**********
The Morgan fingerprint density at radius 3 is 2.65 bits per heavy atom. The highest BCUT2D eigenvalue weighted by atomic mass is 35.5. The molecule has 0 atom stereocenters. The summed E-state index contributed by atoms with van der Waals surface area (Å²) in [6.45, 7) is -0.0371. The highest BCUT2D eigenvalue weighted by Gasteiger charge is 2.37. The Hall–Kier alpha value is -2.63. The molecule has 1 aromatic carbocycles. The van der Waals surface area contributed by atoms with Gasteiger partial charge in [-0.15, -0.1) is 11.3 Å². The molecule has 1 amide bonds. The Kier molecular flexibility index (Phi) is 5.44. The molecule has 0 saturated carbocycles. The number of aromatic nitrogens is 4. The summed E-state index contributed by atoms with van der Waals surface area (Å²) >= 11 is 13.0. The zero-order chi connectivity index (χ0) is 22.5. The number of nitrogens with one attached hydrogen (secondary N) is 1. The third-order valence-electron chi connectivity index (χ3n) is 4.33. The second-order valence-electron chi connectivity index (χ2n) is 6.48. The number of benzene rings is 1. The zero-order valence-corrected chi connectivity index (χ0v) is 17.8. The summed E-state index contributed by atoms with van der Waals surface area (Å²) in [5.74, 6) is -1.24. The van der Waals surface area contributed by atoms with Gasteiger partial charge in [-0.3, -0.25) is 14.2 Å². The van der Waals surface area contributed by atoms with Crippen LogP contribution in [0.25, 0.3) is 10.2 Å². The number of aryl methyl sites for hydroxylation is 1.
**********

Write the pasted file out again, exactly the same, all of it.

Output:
The Morgan fingerprint density at radius 3 is 2.65 bits per heavy atom. The highest BCUT2D eigenvalue weighted by atomic mass is 35.5. The molecule has 0 atom stereocenters. The summed E-state index contributed by atoms with van der Waals surface area (Å²) in [6.45, 7) is -0.0371. The highest BCUT2D eigenvalue weighted by Gasteiger charge is 2.37. The Hall–Kier alpha value is -2.63. The molecule has 1 aromatic carbocycles. The van der Waals surface area contributed by atoms with Gasteiger partial charge in [-0.15, -0.1) is 11.3 Å². The molecule has 1 amide bonds. The Kier molecular flexibility index (Phi) is 5.44. The molecule has 0 saturated carbocycles. The number of aromatic nitrogens is 4. The summed E-state index contributed by atoms with van der Waals surface area (Å²) >= 11 is 13.0. The zero-order chi connectivity index (χ0) is 22.5. The number of nitrogens with one attached hydrogen (secondary N) is 1. The third-order valence-electron chi connectivity index (χ3n) is 4.33. The second-order valence-electron chi connectivity index (χ2n) is 6.48. The number of benzene rings is 1. The zero-order valence-corrected chi connectivity index (χ0v) is 17.8. The summed E-state index contributed by atoms with van der Waals surface area (Å²) in [5.74, 6) is -1.24. The van der Waals surface area contributed by atoms with Gasteiger partial charge in [-0.3, -0.25) is 14.2 Å². The van der Waals surface area contributed by atoms with Crippen LogP contribution in [0.25, 0.3) is 10.2 Å². The number of aryl methyl sites for hydroxylation is 1.